It is a common condition, we believe, that in a country where the labor movement is yet in its infancy and where low standard of intelligence prevalent among working people, the ordinary features of a trade-union do not prove to be interesting programme to a large majority of workers. Gain of higher wages by concerted action is out of question, since it is too weak to make such an attempt. Benefit features of an union is inadequate to make its healthy members active for the union. Educational advantages offered by an union are appreciated by a small number of workers only. In short, the essential element of success of a trade-union in such a country is to offer direct benefit to those who join the union. As the co-operative system of distribution conducted as an auxiliary feature of union is most likely to fulfill this requirement, we commenced, as soon as the preliminary business of the newly formed union of iron workers was finished, the agitation for its actual inauguration. (Co-operative stores in Japan.)
In other words, in order to keep workers in the union, it was important that there were activities that made even ordinary union members who had no health concerns appreciate the merit in belonging to the union. Fusatarô felt that this was the role of the cooperative union.
But even if he thought that, it did not necessarily require him personally to engage in the management of such a cooperative. All over the country, starting with the Tokyo arsenal, cooperative stores were springing up. To spread the cooperative movement, rather than managing one store aimed at union members in one region, it would have made more sense for Fusatarô as a leader in the movement to support the growth of cooperatives in all areas and propagate them throughout the union branch network. In any case, this alone does not suffice to explain Fusatarô 's sudden change of direction. The answer must lie elsewhere.
Fusatarô's long bachelorhood came to an end
The spring of 1898 saw a big change in Fusatarô 's personal life. His long years of bachelorhood came to an end. His bride was Yokomizo Kiku, 16 years old and the eldest daughter of Yokomizo Shinbei, owner of Yanagiya, a meeting hall and restaurant in Nihombashi Gofukuchô . By modern standards, the gap in the couple's ages may seem too great and the bride too young but she was in fact in her 18th year, which by the standards of the time was a most appropriate age for marriage and not at all too young. Rather, as Fusatarô was 29 years old, almost twice as old as his bride, he had left it a little late.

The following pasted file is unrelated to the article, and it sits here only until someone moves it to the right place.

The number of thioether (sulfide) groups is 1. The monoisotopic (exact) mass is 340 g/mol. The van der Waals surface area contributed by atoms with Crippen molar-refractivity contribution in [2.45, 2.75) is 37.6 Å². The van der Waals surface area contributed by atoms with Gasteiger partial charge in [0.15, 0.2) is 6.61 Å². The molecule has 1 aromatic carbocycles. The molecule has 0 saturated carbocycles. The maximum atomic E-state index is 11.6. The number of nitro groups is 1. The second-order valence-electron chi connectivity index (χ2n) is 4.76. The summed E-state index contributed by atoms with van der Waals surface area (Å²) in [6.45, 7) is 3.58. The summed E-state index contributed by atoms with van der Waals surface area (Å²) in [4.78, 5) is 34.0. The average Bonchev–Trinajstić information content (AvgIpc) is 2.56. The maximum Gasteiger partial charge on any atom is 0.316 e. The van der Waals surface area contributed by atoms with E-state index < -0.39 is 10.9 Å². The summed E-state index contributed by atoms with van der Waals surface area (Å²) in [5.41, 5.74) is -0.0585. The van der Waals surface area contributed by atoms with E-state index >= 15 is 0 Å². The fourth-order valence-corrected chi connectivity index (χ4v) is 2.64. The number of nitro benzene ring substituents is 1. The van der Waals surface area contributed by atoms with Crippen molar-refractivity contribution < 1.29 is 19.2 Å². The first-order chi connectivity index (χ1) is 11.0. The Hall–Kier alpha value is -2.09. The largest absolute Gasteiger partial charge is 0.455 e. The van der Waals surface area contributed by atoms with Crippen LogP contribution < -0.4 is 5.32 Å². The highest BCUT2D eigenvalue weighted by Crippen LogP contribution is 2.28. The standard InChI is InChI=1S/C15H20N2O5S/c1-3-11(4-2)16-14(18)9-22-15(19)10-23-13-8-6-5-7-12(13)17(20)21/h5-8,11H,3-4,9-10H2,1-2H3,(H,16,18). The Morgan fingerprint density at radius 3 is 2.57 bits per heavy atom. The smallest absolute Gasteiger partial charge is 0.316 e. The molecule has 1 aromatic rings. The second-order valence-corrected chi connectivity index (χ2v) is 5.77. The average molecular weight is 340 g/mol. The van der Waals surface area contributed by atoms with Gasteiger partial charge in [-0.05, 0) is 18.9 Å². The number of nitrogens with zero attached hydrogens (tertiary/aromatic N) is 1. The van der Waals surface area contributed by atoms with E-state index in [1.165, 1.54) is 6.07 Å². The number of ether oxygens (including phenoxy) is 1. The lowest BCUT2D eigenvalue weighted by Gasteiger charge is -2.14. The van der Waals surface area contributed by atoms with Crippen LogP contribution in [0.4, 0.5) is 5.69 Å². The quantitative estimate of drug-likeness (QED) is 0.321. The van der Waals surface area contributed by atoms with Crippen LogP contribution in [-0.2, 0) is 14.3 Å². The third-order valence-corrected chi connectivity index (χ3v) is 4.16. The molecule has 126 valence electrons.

Yanagiya was the restaurant where rooms were rented by Kiseikai and the Ironworkers' Union for their head office space. Kiku was the restaurant owner's daughter, the 'kanban musume' [the term has the sense of a girl who draws customers - transl.] Fusatarô had been traveling to work there in the office at Yanagiya every day and on very busy days he would sleep over at the office, so he and Kiku soon got to know each other. For Fusatarô , who was used to the outspoken manners of American women, she was probably a desirable type. For her part, Kiku must have been attracted to a man like Fusatarô who had been abroad, spoke excellent English and was respected by many as a leader. It was a marriage between the restaurant owner's daughter and one of the leaders of Kiseikai and the Ironworkers' Union, so one can well imagine that rumors flew among the members of those two organizations. One of them was that "the reason why the Ironworkers' Union declined was because Fusatarô fell in love with Yanagiya's owner's daughter and the union members didn't like it". This story was reported by Yamazaki Benji, a researcher into the history of the cooperative movement, who wrote that he had heared it from Muramatsu Tamitarô, but in my view it has no basis in fact. The time factor undermines any attempt to see a connection between the marriage and the decline of the Ironworkers' Union. Kiku was entered into Fusatarô 's family register on July 14, 1898, but in March the following year the couple's first child, a daughter, was born, so they must have got together before July 1898. The Union, however, continued to grow steadily in both the number of branches and members throughout 1898. There may be some people who suspect that problems developed between Fusatarô and the union members on account of his marriage and that these led to his having to resign from the executive committee. But if this had been so, would both Kiseikai and the Union have presented him with the letter of grateful appreciation and gifts and would they have been as courteous as to have a photograph of him put up in their head offices? There are no real grounds for seeing any connection between Fusatarô 's marriage and his resignation.